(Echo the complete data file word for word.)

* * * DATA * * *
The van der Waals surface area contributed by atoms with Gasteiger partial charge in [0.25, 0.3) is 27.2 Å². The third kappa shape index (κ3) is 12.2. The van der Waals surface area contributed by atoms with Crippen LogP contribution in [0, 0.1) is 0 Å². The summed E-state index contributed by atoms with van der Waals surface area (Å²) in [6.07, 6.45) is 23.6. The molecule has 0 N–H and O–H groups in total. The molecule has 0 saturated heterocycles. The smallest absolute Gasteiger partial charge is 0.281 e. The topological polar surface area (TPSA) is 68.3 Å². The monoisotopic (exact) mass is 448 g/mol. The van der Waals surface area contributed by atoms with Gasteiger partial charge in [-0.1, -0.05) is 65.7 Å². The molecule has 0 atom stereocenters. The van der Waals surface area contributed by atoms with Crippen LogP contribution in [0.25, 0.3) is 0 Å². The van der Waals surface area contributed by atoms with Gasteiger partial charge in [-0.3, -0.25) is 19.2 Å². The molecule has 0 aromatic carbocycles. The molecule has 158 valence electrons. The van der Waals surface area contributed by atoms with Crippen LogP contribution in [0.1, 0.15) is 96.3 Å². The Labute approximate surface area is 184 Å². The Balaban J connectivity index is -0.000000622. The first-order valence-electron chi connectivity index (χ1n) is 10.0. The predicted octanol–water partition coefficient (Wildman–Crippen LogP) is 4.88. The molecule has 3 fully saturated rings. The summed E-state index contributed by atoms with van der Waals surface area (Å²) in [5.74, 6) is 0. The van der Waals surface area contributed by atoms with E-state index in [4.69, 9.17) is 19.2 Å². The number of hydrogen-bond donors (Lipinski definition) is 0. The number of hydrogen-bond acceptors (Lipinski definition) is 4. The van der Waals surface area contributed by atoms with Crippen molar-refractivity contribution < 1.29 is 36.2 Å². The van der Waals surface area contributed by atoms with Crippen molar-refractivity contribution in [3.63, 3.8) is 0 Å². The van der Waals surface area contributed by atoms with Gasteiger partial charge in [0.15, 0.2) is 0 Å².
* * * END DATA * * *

The van der Waals surface area contributed by atoms with Gasteiger partial charge in [0.25, 0.3) is 27.2 Å². The third kappa shape index (κ3) is 12.2. The van der Waals surface area contributed by atoms with Crippen LogP contribution in [0, 0.1) is 0 Å². The summed E-state index contributed by atoms with van der Waals surface area (Å²) in [6.07, 6.45) is 23.6. The molecule has 0 N–H and O–H groups in total. The molecule has 0 saturated heterocycles. The smallest absolute Gasteiger partial charge is 0.281 e. The topological polar surface area (TPSA) is 68.3 Å². The monoisotopic (exact) mass is 448 g/mol. The van der Waals surface area contributed by atoms with Gasteiger partial charge in [-0.1, -0.05) is 65.7 Å². The molecule has 0 atom stereocenters. The van der Waals surface area contributed by atoms with Crippen LogP contribution in [0.25, 0.3) is 0 Å². The van der Waals surface area contributed by atoms with Gasteiger partial charge in [-0.3, -0.25) is 19.2 Å². The molecule has 0 aromatic carbocycles. The molecule has 158 valence electrons. The van der Waals surface area contributed by atoms with Crippen LogP contribution in [0.1, 0.15) is 96.3 Å². The Labute approximate surface area is 184 Å². The Balaban J connectivity index is -0.000000622. The first-order valence-electron chi connectivity index (χ1n) is 10.0. The predicted octanol–water partition coefficient (Wildman–Crippen LogP) is 4.88. The molecule has 3 fully saturated rings. The summed E-state index contributed by atoms with van der Waals surface area (Å²) in [5.74, 6) is 0. The van der Waals surface area contributed by atoms with E-state index in [4.69, 9.17) is 19.2 Å². The number of hydrogen-bond donors (Lipinski definition) is 0. The number of hydrogen-bond acceptors (Lipinski definition) is 4. The van der Waals surface area contributed by atoms with Crippen molar-refractivity contribution < 1.29 is 36.2 Å². The van der Waals surface area contributed by atoms with Crippen molar-refractivity contribution in [3.63, 3.8) is 0 Å². The van der Waals surface area contributed by atoms with Gasteiger partial charge in [0.15, 0.2) is 0 Å².